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We present a methodology for characterizing and synthesizing swarm behaviors using both a macroscopic model that represents a swarm as a continuum and a microscopic model that represents individual robots. We develop a systematic approach for synthesizing behaviors at the macroscopic level that can be realized on individual robots at the microscopic level. Our methodology is inspired by a dynamical model of ant house hunting , a decentralized process in which a colony attempts to emigrate to the best site among several alternatives. The model is hybrid because the colony switches between different sets of behaviors, or modes, during this process. At the macroscopic level, we are able to synthesize controllers that result in the deployment of a robotic swarm in a predefined ratio between distinct sites. We then derive hybrid controllers for individual robots using only local interactions and no communication that respect the specifications of the global continuous behavior. Our simulations demonstrate that our synthesis procedure yields a correct microscopic model from the macroscopic description with guarantees on performance at both levels.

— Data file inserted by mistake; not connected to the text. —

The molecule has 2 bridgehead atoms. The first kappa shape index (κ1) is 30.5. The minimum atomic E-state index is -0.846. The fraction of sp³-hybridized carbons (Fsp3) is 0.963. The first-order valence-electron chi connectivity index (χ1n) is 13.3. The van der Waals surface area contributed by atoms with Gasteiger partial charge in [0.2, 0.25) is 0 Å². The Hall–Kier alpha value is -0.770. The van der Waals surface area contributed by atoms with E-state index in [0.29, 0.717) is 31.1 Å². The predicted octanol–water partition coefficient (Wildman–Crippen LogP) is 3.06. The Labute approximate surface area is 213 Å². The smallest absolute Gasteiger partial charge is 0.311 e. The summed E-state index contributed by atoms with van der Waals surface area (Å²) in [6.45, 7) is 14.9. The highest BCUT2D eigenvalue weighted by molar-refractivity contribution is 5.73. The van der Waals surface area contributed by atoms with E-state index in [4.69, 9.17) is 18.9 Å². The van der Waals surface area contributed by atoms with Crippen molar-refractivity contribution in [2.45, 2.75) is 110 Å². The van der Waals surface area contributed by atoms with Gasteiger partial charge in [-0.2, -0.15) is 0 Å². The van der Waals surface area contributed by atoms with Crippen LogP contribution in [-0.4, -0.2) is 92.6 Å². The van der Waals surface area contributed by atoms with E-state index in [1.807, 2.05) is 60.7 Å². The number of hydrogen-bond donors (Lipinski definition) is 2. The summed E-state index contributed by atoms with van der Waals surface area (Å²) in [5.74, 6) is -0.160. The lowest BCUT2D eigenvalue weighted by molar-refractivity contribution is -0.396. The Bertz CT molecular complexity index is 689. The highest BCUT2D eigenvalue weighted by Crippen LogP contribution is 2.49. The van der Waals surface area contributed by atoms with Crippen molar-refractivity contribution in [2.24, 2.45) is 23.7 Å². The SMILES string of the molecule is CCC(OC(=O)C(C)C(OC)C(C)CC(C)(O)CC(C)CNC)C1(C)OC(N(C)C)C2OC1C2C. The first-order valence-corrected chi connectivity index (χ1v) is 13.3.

Berman, Spring; Halász, Ádám; Kumar, R. Vijay; and Pratt, Stephen, "Bio-Inspired Group Behaviors for the Deployment of a Swarm of Robots to Multiple Destinations" (2007). Departmental Papers (MEAM). 134.
Date Posted: 22 January 2008
This document has been peer reviewed.